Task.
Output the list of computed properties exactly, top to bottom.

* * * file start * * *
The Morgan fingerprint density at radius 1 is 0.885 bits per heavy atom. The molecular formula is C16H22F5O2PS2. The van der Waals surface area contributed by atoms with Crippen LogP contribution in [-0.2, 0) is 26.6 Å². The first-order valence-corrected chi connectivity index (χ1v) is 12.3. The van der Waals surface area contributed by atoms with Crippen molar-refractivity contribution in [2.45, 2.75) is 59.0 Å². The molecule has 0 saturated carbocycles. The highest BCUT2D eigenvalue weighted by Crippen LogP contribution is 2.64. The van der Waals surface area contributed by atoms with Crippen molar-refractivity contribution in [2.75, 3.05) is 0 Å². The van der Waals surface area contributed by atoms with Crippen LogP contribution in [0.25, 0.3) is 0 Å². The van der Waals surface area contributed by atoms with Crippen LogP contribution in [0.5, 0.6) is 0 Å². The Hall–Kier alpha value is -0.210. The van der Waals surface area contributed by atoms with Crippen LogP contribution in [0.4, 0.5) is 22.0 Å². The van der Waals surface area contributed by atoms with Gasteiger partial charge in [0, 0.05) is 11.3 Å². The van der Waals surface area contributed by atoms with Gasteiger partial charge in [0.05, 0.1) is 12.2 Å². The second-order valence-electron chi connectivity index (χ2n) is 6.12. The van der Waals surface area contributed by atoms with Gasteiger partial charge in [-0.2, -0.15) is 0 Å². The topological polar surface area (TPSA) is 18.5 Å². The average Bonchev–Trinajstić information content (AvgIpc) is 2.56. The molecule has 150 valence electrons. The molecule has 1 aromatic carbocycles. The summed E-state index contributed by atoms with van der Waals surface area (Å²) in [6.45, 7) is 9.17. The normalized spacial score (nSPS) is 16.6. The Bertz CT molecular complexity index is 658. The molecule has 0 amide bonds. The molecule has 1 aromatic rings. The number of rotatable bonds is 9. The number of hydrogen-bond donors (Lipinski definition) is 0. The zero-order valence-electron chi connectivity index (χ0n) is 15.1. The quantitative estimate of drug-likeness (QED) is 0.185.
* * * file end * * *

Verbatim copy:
The Morgan fingerprint density at radius 1 is 0.885 bits per heavy atom. The molecular formula is C16H22F5O2PS2. The van der Waals surface area contributed by atoms with Crippen LogP contribution in [-0.2, 0) is 26.6 Å². The first-order valence-corrected chi connectivity index (χ1v) is 12.3. The van der Waals surface area contributed by atoms with Crippen molar-refractivity contribution in [2.45, 2.75) is 59.0 Å². The molecule has 0 saturated carbocycles. The highest BCUT2D eigenvalue weighted by Crippen LogP contribution is 2.64. The van der Waals surface area contributed by atoms with Crippen molar-refractivity contribution in [2.75, 3.05) is 0 Å². The van der Waals surface area contributed by atoms with Crippen LogP contribution in [0.25, 0.3) is 0 Å². The van der Waals surface area contributed by atoms with Crippen LogP contribution in [0.5, 0.6) is 0 Å². The Hall–Kier alpha value is -0.210. The van der Waals surface area contributed by atoms with Crippen LogP contribution in [0.4, 0.5) is 22.0 Å². The van der Waals surface area contributed by atoms with Gasteiger partial charge in [0, 0.05) is 11.3 Å². The van der Waals surface area contributed by atoms with Gasteiger partial charge in [0.05, 0.1) is 12.2 Å². The second-order valence-electron chi connectivity index (χ2n) is 6.12. The van der Waals surface area contributed by atoms with Gasteiger partial charge in [-0.2, -0.15) is 0 Å². The topological polar surface area (TPSA) is 18.5 Å². The average Bonchev–Trinajstić information content (AvgIpc) is 2.56. The molecule has 150 valence electrons. The molecule has 1 aromatic carbocycles. The summed E-state index contributed by atoms with van der Waals surface area (Å²) in [6.45, 7) is 9.17. The normalized spacial score (nSPS) is 16.6. The Bertz CT molecular complexity index is 658. The molecule has 0 amide bonds. The molecule has 1 aromatic rings. The number of rotatable bonds is 9. The number of hydrogen-bond donors (Lipinski definition) is 0. The zero-order valence-electron chi connectivity index (χ0n) is 15.1. The quantitative estimate of drug-likeness (QED) is 0.185.